#hashing #security #ssl #standard #no-alloc #no-std

no-std bin+lib rs_shield

A comprehensive Rust library providing robust and efficient implementations of cryptographic hash functions including SHA and Keccak families, and HMAC, suitable for no_std environments. Compliant with the GPL-2.0-only license.

3 releases

0.1.4 Jun 12, 2023
0.1.3 Jun 12, 2023
0.1.2 Jun 12, 2023

#1635 in Cryptography


3.5K SLoC

RustyShield rs_shield

An OpenSSL inspired Rust based encryption library

Documentation GitHub Workflow Status


RustyShield seeks to establish the Rust language self-sufficency by offering an API that is fully compatible with Rust's core library , although not restricted to it. RustyShield aims to provide a reliable, user-friendly, standards-compliant, and platform-agnostic suite of encryption tools.

How To Use

See the implementation documentation for examples.

Testing against NIST Test Vectors

All NIST-approved and published algorithms implemented in RustyShield undergo thorough testing against the respective NIST test vectors. Such rigorous testing guarantees the correctness and reliability of the implementations, offering a robust security foundation for any application built using RustyShield.


  1. The initial objective of RustyShield is to port all OpenSSL algorithms, except SSL and TLS, to the Rust ecosystem.
  2. Following the port, RustyShield will continue to expand and incorporate additional cryptographic algorithms.
  3. Although the current implementations are not the fastest, there are considerable room for improvement. There will probably a competitive performance boost once the SIMD module stabilizes;
  4. The rs_shield eventually will provide an optional CLI binary to provide check-summing, certificate generation, random number generation and other cryptographic utilities.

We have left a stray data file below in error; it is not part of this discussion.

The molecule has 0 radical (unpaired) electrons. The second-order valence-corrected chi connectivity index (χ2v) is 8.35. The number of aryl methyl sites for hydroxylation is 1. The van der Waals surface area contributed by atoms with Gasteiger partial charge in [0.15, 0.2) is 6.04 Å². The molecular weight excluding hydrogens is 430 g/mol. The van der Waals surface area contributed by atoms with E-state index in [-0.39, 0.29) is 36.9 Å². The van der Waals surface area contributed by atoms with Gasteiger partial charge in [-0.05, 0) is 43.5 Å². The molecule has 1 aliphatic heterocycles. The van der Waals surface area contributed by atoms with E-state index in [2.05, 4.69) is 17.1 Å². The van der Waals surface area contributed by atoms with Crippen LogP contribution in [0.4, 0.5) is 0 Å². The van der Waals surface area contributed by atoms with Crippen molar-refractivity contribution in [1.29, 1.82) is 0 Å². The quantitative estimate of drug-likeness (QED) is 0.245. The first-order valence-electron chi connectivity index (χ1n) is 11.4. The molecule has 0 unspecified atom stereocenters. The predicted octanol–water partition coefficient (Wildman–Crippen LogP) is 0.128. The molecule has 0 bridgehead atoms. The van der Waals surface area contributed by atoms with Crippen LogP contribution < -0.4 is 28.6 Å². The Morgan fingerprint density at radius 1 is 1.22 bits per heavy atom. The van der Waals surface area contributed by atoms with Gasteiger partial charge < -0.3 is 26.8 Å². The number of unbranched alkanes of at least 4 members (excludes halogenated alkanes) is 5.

After that the plan will be to implement some cryptocurrencies hashing algorithms like Equihash, Ethereum's Keccak-256 and others.

Why This Project?

The benefits of RustyShield include:

  • Minimal Dependencies and Supply Chain Security: By relying solely on Rust's core library, RustyShield minimizes the risk of dependency-related issues and provides an increased level of supply chain security. Trust is only required in the Rust core library team;
  • No alloc extern crate and Platform-Agnostic: RustyShield avoids the alloc crate, enabling it to function without assuming the host has a heap allocator and enabling more embedded applications and kernel-level use saces. Additionally, leveraging Rust's libcore ensures cross-platform reliability, reducing complexity for the end-user;
  • Consolidated Design Pattern: By adhering to the Hash, Hasher, and BuildHasher design pattern from Rust's core library, users can interchangeably use any algorithm with a basic understanding of these traits;
  • Ecosystem Self-Sufficiency: The project strengthens the Rust ecosystem's self-sufficiency by relying on its own implementations, reducing reliance on external variables through FFI calls.


Inspired by the Unix philosophy, but adapting to the purpose of this project:

  1. Do One Thing Well: Each implementation should focus on a single responsibility. If responsibilities diverge, a new crate should be created.
  2. Avoid Dependency Breakage: Changing implementations should not break dependencies. If new traits are required, they should benefit all project implementations.
  3. Self-Support: Implementations should be able to function solely with Rust's libcore and be backward compatible with it.
  4. Clarity Over Efficiency: Clear, understandable code is prioritized over highly optimized but obscure solutions.

Supported Algorithms

It includes a library, rs_shield, along with a collection of algorithm-specific crates that cater to various aspects of cryptographic processes, such as hashing functions, cipher functions, and public key functions.